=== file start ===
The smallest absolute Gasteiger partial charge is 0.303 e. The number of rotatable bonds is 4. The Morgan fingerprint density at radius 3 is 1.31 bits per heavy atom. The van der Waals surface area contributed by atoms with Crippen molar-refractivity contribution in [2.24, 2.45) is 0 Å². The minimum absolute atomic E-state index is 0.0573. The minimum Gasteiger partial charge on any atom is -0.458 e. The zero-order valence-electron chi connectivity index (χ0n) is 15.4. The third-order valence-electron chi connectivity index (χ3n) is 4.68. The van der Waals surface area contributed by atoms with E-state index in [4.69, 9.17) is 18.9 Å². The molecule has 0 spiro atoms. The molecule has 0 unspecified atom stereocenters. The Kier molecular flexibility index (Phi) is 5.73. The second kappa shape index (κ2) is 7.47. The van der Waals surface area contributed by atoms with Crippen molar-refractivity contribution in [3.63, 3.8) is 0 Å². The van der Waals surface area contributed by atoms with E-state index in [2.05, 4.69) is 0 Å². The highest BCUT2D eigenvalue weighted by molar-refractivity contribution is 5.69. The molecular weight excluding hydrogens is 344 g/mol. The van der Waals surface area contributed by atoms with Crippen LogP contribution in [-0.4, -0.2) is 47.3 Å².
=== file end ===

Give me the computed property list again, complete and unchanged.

The smallest absolute Gasteiger partial charge is 0.303 e. The number of rotatable bonds is 4. The Morgan fingerprint density at radius 3 is 1.31 bits per heavy atom. The van der Waals surface area contributed by atoms with Crippen molar-refractivity contribution in [2.24, 2.45) is 0 Å². The minimum absolute atomic E-state index is 0.0573. The minimum Gasteiger partial charge on any atom is -0.458 e. The zero-order valence-electron chi connectivity index (χ0n) is 15.4. The third-order valence-electron chi connectivity index (χ3n) is 4.68. The van der Waals surface area contributed by atoms with E-state index in [4.69, 9.17) is 18.9 Å². The molecule has 0 spiro atoms. The molecule has 0 unspecified atom stereocenters. The Kier molecular flexibility index (Phi) is 5.73. The second kappa shape index (κ2) is 7.47. The van der Waals surface area contributed by atoms with Crippen molar-refractivity contribution in [3.63, 3.8) is 0 Å². The van der Waals surface area contributed by atoms with E-state index in [2.05, 4.69) is 0 Å². The highest BCUT2D eigenvalue weighted by molar-refractivity contribution is 5.69. The molecular weight excluding hydrogens is 344 g/mol. The van der Waals surface area contributed by atoms with Crippen LogP contribution in [-0.4, -0.2) is 47.3 Å².